• Volume 11, Issue 3

      September 1990,   pages  265-410

    • 1965 light curves of BV Dra and BW Dra

      Robert H. Hardie Douglas S. Hall

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      DifferentialB-band photometry of BV Dra and BW Dra, obtained in 1965, is presented. Times of primary and secondary minima are derived and combined with published times for a period study. Period variations are found in both binaries and magnetic cycles are proposed as an explanation. The cycle length is 19 years in BV Dra and 8 years in BWDra

    • New times of minimum and a period study for GO Cygni

      Douglas S. Hall Howard Louth

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      Times of minimum derived from photometry obtained in 1963, 1967, 1978, and 1979 are presented. With these and previously published times, the period is studied. A constant period increase (quadratic ephemeris) represents most of the times but there was a period decrease in 1934 and possibly in 1984. A 50-year magnetic cycle is discussed

    • UBV photometry of the Ap variable UZ Psc = HD 10783

      Robert H Hardie Edwin J. Reichmann Edward W. Burke Douglas S. Hall

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      NewUBV photometry, obtained between late 1965 and early 1969, is presented and combined with existing published photometry to derive an improved ephemeris for times of maximum brightness: 2439758.00+4d..1328n.

    • Composite spectra - Paper 4: HD 201270/1

      R. & R. Griffin

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      HD 201270/1 is a composite-spectrum binary whose components have spectral types close to G8 III and A2 V. They are in a circular orbit with a period of only 40 days. Photometric variability of RS CVn character is therefore not unlikely

    • A note on the self-consistency of the EIH equations of motion

      Rajat Roy N. C. Rana

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      The self-consistency of the Einstein Infeld and Hoffman (EIH) equations of motion is critically examined in the limiting case of a threebody problem where two bodies are very close to each other and a third quite far removed from them

    • A digital correlation receiver for the GEETEE radio telescope

      N. Udaya Shankar T. S. Ravi Shankar

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      A 128-channel digital correlation receiver has been built for the GEETEE 1, the low-frequency radio telescope situated at Gauribidanur, South India, (latitude 13°36′12′′ N). The receiver uses a modified doublesideband (DSB) technique. The quadrature samples required for a DSB system are obtained by sampling the digitized intermediate frequency (I.F.) signals by two clocks which are separated in time by one quarter of the period of the I.F. The visibilities required for one-dimensional synthesis are measured using one-bit correlators. A technique to measure amplitude information for the signal using a threshold detector and a one-bit correlator has been developed. The receiver has been successfully used for continuum, spectral-line and pulsar observations. The antenna system of GEETEE and its configuration for one dimensional synthesis are also described in this paper

    • A modified algorithm for CLEANing wide-field maps with extended structures

      K. S. Dwarakanath A. A. Deshpande N. Udaya Shankar

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      A simple but effective modification to the conventional CLEAN algorithm is suggested. This modification ensures both stability and speed when CLEAN is applied to maps containing a mixture of point sources and extended structures. The method has been successfully applied to the recently-completed sky survey at 34.5 MHz (Dwarakanath & Udaya Shankar 1990). This survey was made using the Gauribidanur T array (GEETEE)1 in 1-D aperture synthesis mode. Since in this case the ‘dirty beam’ (point spread function) cannot be directly computed, a method to obtain this is discussed in detail. The results of this deconvolution procedure have been encouraging in terms of reduced computing time and improved dynamic range in our maps. This algorithm should find wider application in deconvolving maps which have both extended structures and point sources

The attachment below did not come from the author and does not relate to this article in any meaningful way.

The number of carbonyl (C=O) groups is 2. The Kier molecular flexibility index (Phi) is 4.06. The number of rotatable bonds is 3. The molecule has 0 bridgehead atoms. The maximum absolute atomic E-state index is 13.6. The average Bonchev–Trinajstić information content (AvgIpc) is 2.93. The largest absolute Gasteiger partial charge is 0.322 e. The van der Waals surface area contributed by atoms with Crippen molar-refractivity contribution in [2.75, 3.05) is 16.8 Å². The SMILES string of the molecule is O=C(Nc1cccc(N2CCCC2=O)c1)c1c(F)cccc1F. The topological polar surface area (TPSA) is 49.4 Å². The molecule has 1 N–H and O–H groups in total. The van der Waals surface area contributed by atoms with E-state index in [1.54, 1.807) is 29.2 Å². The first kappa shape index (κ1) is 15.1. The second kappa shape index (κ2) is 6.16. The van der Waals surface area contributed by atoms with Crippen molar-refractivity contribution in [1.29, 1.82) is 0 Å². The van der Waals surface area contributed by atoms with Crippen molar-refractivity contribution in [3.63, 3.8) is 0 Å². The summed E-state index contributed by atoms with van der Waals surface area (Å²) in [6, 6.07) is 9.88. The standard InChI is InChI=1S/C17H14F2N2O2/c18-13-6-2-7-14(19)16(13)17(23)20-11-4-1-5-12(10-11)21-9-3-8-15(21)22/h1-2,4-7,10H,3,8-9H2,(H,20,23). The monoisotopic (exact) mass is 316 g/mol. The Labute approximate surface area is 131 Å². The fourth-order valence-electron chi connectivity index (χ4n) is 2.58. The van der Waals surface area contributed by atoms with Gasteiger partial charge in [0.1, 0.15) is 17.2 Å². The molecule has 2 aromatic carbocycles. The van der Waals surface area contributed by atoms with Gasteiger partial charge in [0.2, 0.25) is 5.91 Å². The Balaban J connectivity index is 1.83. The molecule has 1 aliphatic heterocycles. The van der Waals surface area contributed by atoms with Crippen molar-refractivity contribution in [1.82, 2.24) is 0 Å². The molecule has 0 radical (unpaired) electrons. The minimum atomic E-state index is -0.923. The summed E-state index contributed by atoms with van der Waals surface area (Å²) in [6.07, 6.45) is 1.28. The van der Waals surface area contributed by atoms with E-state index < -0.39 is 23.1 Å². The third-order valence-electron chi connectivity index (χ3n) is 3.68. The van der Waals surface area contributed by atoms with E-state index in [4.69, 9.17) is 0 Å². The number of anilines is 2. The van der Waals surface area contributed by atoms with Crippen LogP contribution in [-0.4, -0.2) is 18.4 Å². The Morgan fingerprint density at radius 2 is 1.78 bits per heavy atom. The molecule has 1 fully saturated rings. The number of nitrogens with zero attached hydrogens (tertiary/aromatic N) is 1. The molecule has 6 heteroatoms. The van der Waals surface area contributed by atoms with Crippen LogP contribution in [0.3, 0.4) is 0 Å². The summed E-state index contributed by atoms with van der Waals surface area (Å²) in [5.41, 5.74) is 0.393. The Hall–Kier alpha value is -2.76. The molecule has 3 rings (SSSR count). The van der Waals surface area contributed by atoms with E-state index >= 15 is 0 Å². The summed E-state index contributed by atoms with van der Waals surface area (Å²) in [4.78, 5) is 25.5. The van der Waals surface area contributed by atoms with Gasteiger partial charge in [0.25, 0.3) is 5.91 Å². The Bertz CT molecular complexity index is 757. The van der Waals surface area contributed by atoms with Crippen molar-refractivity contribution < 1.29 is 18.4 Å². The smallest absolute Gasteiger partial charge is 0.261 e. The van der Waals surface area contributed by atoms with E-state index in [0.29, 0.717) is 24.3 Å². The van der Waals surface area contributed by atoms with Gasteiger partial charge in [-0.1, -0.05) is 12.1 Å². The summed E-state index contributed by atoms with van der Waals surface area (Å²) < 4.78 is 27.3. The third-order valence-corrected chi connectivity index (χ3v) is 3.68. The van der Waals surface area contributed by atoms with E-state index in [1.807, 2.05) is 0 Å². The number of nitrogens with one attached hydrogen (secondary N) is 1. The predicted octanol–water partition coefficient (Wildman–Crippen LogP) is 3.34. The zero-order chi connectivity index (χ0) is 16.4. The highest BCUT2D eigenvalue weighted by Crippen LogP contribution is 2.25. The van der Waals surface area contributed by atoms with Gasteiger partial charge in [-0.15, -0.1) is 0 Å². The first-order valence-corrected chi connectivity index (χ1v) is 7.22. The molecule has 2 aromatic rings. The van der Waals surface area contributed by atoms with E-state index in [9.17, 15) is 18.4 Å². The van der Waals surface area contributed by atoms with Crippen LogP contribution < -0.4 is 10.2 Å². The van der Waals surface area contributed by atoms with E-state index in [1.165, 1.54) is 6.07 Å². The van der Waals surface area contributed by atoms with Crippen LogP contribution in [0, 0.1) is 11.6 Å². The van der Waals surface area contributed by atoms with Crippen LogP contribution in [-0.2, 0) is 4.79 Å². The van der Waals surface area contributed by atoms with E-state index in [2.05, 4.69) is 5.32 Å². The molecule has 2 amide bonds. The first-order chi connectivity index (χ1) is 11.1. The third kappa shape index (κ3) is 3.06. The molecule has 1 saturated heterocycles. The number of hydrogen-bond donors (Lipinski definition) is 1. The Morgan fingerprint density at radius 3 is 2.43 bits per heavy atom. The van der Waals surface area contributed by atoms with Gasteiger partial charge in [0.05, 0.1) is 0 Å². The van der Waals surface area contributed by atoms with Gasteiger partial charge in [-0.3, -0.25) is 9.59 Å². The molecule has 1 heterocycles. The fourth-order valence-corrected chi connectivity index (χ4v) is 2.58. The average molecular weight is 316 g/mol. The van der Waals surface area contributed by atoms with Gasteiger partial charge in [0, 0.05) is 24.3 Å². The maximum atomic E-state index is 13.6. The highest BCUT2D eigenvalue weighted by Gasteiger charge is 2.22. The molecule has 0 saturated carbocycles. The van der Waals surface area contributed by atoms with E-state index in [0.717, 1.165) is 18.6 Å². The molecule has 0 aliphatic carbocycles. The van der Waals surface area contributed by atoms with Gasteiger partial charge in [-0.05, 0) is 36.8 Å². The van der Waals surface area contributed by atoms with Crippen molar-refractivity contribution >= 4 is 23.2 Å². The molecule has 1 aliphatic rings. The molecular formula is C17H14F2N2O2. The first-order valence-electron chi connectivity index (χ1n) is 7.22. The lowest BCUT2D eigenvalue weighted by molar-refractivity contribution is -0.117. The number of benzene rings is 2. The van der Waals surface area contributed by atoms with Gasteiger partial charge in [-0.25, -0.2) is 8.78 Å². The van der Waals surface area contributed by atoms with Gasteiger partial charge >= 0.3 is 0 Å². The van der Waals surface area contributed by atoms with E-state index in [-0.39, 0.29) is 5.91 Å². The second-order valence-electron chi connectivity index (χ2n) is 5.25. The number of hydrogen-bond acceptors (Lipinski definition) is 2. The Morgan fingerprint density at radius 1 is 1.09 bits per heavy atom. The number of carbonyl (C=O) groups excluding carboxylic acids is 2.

• A synthesis map of the sky at 34.5 MHz

      K. S. Dwarakanath N. Udaya Shankar

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      This paper describes a wide-field survey made at 34.5 MHz using GEETEE,1 the low frequency telescope at Gauribidanur (latitude 13°36′12′′N). This telescope was used in the transit mode and by per forming 1-D synthesis along the north-south direction the entire observable sky was mapped in a single day. This minimized the problems that hinder wide-field low-frequency mapping. This survey covers the declination range of-50° to + 70° (- 33° to +61° without aliasing) and the complete 24 hours of right ascension. The synthesized beam has a resolution of 26′ x 42′ sec (δ- 14°. 1). The sensitivity of the survey is 5 Jy/beam (1σ). Special care has been taken to ensure that the antenna responds to all angular scale structures and is suitable for studies of both point sources and extended objects

  • Journal of Astrophysics and Astronomy | News

    • Continuous Article Publication

      Posted on January 27, 2016

      Since January 2016, the Journal of Astrophysics and Astronomy has moved to Continuous Article Publishing (CAP) mode. This means that each accepted article is being published immediately online with DOI and article citation ID with starting page number 1. Articles are also visible in Web of Science immediately. All these have helped shorten the publication time and have improved the visibility of the articles.

    • Editorial Note on Continuous Article Publication

      Posted on July 25, 2019

      Click here for Editorial Note on CAP Mode

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